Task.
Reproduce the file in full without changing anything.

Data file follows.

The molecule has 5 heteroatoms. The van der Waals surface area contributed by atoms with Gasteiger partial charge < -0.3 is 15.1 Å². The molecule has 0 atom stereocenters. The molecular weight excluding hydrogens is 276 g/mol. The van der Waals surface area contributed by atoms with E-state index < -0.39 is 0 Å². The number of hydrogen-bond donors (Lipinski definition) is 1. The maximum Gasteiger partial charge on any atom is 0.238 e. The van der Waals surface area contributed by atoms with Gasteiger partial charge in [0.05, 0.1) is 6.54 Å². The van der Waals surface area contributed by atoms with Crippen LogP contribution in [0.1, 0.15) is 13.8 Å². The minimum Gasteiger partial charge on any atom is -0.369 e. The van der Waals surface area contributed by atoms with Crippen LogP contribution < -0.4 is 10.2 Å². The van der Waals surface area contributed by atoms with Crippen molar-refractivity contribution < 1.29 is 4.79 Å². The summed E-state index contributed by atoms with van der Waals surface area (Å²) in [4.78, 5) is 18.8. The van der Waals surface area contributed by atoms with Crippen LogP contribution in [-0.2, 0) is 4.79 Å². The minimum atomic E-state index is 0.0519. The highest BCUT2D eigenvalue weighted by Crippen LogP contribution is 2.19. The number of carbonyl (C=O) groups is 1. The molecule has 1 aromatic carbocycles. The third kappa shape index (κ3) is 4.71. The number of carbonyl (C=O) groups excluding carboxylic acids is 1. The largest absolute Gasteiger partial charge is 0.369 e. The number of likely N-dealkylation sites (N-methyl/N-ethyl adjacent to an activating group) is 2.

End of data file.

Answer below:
The molecule has 5 heteroatoms. The van der Waals surface area contributed by atoms with Gasteiger partial charge < -0.3 is 15.1 Å². The molecule has 0 atom stereocenters. The molecular weight excluding hydrogens is 276 g/mol. The van der Waals surface area contributed by atoms with E-state index < -0.39 is 0 Å². The number of hydrogen-bond donors (Lipinski definition) is 1. The maximum Gasteiger partial charge on any atom is 0.238 e. The van der Waals surface area contributed by atoms with Gasteiger partial charge in [0.05, 0.1) is 6.54 Å². The van der Waals surface area contributed by atoms with Crippen LogP contribution in [0.1, 0.15) is 13.8 Å². The minimum Gasteiger partial charge on any atom is -0.369 e. The van der Waals surface area contributed by atoms with Crippen LogP contribution < -0.4 is 10.2 Å². The van der Waals surface area contributed by atoms with Crippen molar-refractivity contribution < 1.29 is 4.79 Å². The summed E-state index contributed by atoms with van der Waals surface area (Å²) in [4.78, 5) is 18.8. The van der Waals surface area contributed by atoms with Crippen LogP contribution in [-0.2, 0) is 4.79 Å². The minimum atomic E-state index is 0.0519. The highest BCUT2D eigenvalue weighted by Crippen LogP contribution is 2.19. The number of carbonyl (C=O) groups is 1. The molecule has 1 aromatic carbocycles. The third kappa shape index (κ3) is 4.71. The number of carbonyl (C=O) groups excluding carboxylic acids is 1. The largest absolute Gasteiger partial charge is 0.369 e. The number of likely N-dealkylation sites (N-methyl/N-ethyl adjacent to an activating group) is 2.